For those who wish for more cash flow in the beginning of their mortgage, interest-only payments are typically lower than principal plus interest payments, making this an attractive option. Once the principal payments kick back in, however, the payments are usually high.
For aspiring homeowners who don’t anticipate staying long in their new property, this mortgage option may also make sense. Borrowers for this loan usually must have substantial assets or high income to qualify — this is not typically a great option for most aspiring homeowners.
Pros of Interest-Only Mortgages
Cons of Interest-Only Mortgages
The most common type, conventional mortgages are not insured or guaranteed by a government agency, yet certain kinds of conventional mortgages follow limits set by government-sponsored enterprises (GSEs) like Fannie Mae or Freddie Mac. These are called conforming mortgage loans, and are limited to lending a maximum of $484,350 in most counties.
Conversely, conventional loans that do not meet the limits set out by these GSEs are referred to as non-conforming loans. These mortgage loans can extend into the millions.
Pros of Conventional Mortgages
Cons of Conventional Mortgages
Another type of conventional mortgage, jumbo mortgages are the most common example of a non-conforming loan as they go above the federal dollar limit mentioned previously. As the amount is higher, usually credit requirements are also higher, and paperwork becomes more in depth.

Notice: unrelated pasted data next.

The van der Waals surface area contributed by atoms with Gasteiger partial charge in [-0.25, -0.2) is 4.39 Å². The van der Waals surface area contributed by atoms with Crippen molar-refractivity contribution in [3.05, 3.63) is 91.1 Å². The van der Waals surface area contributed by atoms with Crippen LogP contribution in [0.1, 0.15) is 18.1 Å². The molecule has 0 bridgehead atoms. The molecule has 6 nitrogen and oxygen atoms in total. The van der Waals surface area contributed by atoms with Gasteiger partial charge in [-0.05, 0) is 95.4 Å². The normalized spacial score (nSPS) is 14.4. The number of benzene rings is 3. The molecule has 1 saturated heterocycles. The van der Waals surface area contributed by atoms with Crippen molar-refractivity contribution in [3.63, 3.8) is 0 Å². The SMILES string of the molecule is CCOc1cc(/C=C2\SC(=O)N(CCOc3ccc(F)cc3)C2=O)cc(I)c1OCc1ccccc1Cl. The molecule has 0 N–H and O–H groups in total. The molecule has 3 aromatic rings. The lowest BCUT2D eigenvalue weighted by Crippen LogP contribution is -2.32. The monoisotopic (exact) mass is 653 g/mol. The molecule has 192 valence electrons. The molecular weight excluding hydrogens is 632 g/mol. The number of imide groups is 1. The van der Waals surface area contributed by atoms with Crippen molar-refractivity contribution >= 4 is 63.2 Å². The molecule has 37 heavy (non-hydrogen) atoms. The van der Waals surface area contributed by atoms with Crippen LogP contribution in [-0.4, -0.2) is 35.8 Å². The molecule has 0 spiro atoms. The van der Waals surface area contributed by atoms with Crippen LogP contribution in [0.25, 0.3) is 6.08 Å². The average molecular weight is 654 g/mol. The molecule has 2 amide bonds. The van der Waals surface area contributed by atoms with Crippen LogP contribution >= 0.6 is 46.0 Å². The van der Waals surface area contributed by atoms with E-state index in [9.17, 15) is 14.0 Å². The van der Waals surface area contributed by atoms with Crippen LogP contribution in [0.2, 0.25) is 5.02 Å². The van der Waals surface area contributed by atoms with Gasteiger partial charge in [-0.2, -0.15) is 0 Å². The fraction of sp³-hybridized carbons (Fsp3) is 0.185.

Where conforming loans end and jumbo loans begin depends on county; there are exceptions to the standard to allow for higher real estate costs in some counties, and they put a higher limit on conforming loans, so jumbo starts above a higher base. They are most common in more expensive areas and for the more affluent buyer.
Pros of Jumbo Mortgages
Cons of Jumbo Mortgages
These mortgage loans are backed or guaranteed by the federal government. Three main government agencies provide such loans: the U.S. Department of Agriculture (USDA), the Federal Housing Administration (FHA), and the Department of Veterans Affairs (VA).
The purpose is to help those with lower income who may not have enough cash on hand to make a sizable down payment, or have a higher DTI ratio, to become homeowners. Sometimes applying for a government loan is as easy as filling out an online application, but in other cases, you must go to an approved lender to access a government-insured loan. Each lender then has its own application process.
Pros of Government-Insured Mortgages
Cons of Government-Insured Mortgages
An honorary mention for the latest that technology has brought us. Doing our grocery shopping online isn’t enough anymore. Now, you can apply for a loan to finance a home from the comfort of your sofa. And it’s often faster, too: Online lenders process mortgage applications 20 percent faster than traditional lenders do, according to a study by the Federal Reserve Bank of New York.
These mortgages make shopping around for the best rates easier, as everything can be researched online. Plus, owing to high competition between lenders — and some online lenders not having brick-and-mortar institutions, thereby lowering their overhead costs — this can lead to greater savings for the borrower.
That’s not to say the entire process can be done online; you may still have to mail in documents pertaining to your loan application when the time comes. And as with any online activity, be vigilant and do your research to ensure you’re dealing with a legitimate lender.